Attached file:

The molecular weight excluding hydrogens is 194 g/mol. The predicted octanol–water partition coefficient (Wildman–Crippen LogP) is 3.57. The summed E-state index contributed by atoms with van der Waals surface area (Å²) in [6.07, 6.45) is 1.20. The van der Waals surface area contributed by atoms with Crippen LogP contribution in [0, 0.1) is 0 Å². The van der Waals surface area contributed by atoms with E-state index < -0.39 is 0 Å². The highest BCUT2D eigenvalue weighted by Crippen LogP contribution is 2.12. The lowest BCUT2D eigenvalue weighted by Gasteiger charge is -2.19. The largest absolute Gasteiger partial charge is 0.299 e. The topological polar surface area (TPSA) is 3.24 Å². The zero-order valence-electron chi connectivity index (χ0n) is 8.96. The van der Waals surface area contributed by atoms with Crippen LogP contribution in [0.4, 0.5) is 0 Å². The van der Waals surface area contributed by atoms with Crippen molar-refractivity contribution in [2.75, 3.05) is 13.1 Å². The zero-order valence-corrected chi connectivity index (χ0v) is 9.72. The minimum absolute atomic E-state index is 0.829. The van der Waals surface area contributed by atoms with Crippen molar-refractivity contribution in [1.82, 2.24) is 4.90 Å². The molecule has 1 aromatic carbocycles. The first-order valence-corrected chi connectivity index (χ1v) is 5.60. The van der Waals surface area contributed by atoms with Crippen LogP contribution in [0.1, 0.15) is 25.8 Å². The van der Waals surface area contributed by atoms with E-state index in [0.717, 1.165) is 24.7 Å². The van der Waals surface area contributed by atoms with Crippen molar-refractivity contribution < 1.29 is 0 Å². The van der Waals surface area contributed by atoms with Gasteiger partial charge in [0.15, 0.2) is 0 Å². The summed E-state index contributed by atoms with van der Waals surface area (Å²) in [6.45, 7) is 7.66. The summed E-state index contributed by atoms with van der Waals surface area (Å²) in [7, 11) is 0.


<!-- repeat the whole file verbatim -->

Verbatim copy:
The molecular weight excluding hydrogens is 194 g/mol. The predicted octanol–water partition coefficient (Wildman–Crippen LogP) is 3.57. The summed E-state index contributed by atoms with van der Waals surface area (Å²) in [6.07, 6.45) is 1.20. The van der Waals surface area contributed by atoms with Crippen LogP contribution in [0, 0.1) is 0 Å². The van der Waals surface area contributed by atoms with E-state index < -0.39 is 0 Å². The highest BCUT2D eigenvalue weighted by Crippen LogP contribution is 2.12. The lowest BCUT2D eigenvalue weighted by Gasteiger charge is -2.19. The largest absolute Gasteiger partial charge is 0.299 e. The topological polar surface area (TPSA) is 3.24 Å². The zero-order valence-electron chi connectivity index (χ0n) is 8.96. The van der Waals surface area contributed by atoms with Crippen LogP contribution in [0.4, 0.5) is 0 Å². The van der Waals surface area contributed by atoms with Crippen molar-refractivity contribution in [2.75, 3.05) is 13.1 Å². The zero-order valence-corrected chi connectivity index (χ0v) is 9.72. The minimum absolute atomic E-state index is 0.829. The van der Waals surface area contributed by atoms with Crippen molar-refractivity contribution in [1.82, 2.24) is 4.90 Å². The molecule has 1 aromatic carbocycles. The first-order valence-corrected chi connectivity index (χ1v) is 5.60. The van der Waals surface area contributed by atoms with Crippen LogP contribution in [0.1, 0.15) is 25.8 Å². The van der Waals surface area contributed by atoms with E-state index in [0.717, 1.165) is 24.7 Å². The van der Waals surface area contributed by atoms with Crippen molar-refractivity contribution < 1.29 is 0 Å². The van der Waals surface area contributed by atoms with Gasteiger partial charge in [0.15, 0.2) is 0 Å². The summed E-state index contributed by atoms with van der Waals surface area (Å²) in [6.45, 7) is 7.66. The summed E-state index contributed by atoms with van der Waals surface area (Å²) in [7, 11) is 0.